That’s interesting – well yes, there was. We always wanted to make a good show and we always wanted to not let our reticence withhold parts of our relationship; if we thought it would make a good show, then we included parts of it. And we had a really good dramaturg who was really good at not just leaving the audience with lots of horrible information and leaving them to cope with that – I like to think that it could maybe help someone. There’s light in it too – support, all the way through. There’s audio footage of me punching Lillian in the head in my sleep, and her dad came to watch it and I thought I hope he doesn’t go away and think that I’m like that person, you know. I’m not aware of it, I’m doing it in my sleep. But I think we’re all game to include the deeper, darker side of it. I think you mentioned in your review something about – you know, kids say the funniest things or something like that – is that right?
Yes, I said it wasn’t a case of ‘sleep walkers and talkers do the darndest things’-
-yeah, exactly – that whole thing of ‘oh ha ha don’t they do the darndest things’. In our research we spoke to people who do sleep walk and sleep talk when we went to an amazing sleep hospital in Cambridgeshire. We spoke to lots of people who suffer from it and I sort of made a promise to the doctor and myself that I wasn’t just going to write songs about people and abuse their trust or anything like that. But it’s interesting; some things are inherently funny, like hearing someone sleep talk –
-of course – I absolutely loved the opening of Elephant and Castle – you had everyone in fits of laughter because it was just so funny as an opening. (details edited out – go and see it if you want to find out what had everyone chuckling!).
Yeah, exactly – I wanted to go with that but I’ve done something that could be taken either way. It’s hard to know when you want to leave stuff out – we’ll have to do a director’s cut!
So, I had a read of your blog from 2014 and you seemed really uncomfortable when hearing the tapes and thinking about night terrors. Has doing this production changed your views in any way or enlightened you about yourself in some way?
Well it’s interesting – there is scientific evidence that shows that if you sleep walk or sleep talk, it’s an early sign that you’ll get Parkinson’s disease. It’s kind of a warning sign and that kind of worried me – but I’m always thinking about what will make an interesting part of the show. The people who sleep walk who get Parkinson’s, sleep walk or talk towards the R.E.M. part of their sleep, not the deep sleep. I sleep talk more in the deep sleep, so that’s good I suppose but that was a kind of warning sign to me, you know, that this wasn’t just a funny little anecdote you can say over dinner, there are real concerns within that. I’ve never done anything to cause real harm though, like I’ve never fallen down the stairs – I’ve walked into a door before but you know like when you’re drunk, you’re more relaxed so you don’t hurt yourself as much? I was fine really. The doctor reassured me during that part of the research that I was a slow wave sleep parasomniac so it’s in the deep part of my sleep that I sleep talk.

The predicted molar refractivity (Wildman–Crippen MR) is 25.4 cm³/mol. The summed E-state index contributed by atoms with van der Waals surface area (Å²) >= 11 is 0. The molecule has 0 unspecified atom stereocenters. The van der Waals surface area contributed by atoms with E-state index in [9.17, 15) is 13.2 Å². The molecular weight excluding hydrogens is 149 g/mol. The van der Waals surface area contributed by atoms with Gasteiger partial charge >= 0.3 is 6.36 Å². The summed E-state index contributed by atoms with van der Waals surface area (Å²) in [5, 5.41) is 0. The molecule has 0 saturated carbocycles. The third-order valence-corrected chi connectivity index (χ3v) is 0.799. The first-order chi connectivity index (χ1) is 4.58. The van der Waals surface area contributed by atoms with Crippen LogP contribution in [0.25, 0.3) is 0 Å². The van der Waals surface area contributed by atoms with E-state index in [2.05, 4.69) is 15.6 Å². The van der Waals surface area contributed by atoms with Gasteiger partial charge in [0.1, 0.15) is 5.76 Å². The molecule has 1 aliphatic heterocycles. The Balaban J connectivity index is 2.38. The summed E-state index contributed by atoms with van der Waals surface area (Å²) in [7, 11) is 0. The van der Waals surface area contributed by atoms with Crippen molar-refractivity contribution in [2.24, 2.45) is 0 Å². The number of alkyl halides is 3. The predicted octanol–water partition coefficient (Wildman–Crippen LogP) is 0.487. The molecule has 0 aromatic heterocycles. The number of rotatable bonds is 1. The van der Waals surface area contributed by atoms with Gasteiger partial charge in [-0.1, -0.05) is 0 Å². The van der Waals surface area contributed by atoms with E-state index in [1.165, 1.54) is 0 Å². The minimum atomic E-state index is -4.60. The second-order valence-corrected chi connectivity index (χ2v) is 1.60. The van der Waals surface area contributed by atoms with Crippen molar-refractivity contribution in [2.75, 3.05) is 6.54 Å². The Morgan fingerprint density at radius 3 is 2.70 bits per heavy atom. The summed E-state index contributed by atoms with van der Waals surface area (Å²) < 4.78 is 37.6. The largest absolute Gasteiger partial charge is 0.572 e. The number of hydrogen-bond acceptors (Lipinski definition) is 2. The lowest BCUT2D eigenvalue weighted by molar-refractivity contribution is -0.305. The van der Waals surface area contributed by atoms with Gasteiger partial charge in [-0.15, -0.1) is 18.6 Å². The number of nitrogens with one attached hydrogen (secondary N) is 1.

-and the thing in your blog posts that seemed to spark your concern was considering night terrors and recognising that often when you wake up you’re scared?
I have recordings of me waking up and swearing, but I can’t remember what I’m dreaming about. I’ve never had the night terrors where I actually wake up screaming like I’m being murdered. I watched a documentary on YouTube, there’s really good grainy, black and white night vision camera footage done by scientists in the seventies – of people having horrific night terrors. It’s all done in the name of science, no one was harmed, but it was all done for research and they were pioneers in the field. But I’ve never done that, where I’m screaming. I didn’t want to put in the show that I’m really worried for my health – I’m not really, I feel like I’m not a ticking time bomb or anything. If it’s true we put it in. We want to just show a loving relationship and how that works at night when a person most needs help and there’s nothing more dramatic than that really. We talk about other stories (again, edited for your future viewing pleasure!) true stories of examples of what could happen but I never wanted my shows to feel like they’re lectures. I like to deal with feelings more than ideas –
-but this show is inevitably going to be quite educational because people won’t know a lot about what they’re going to see?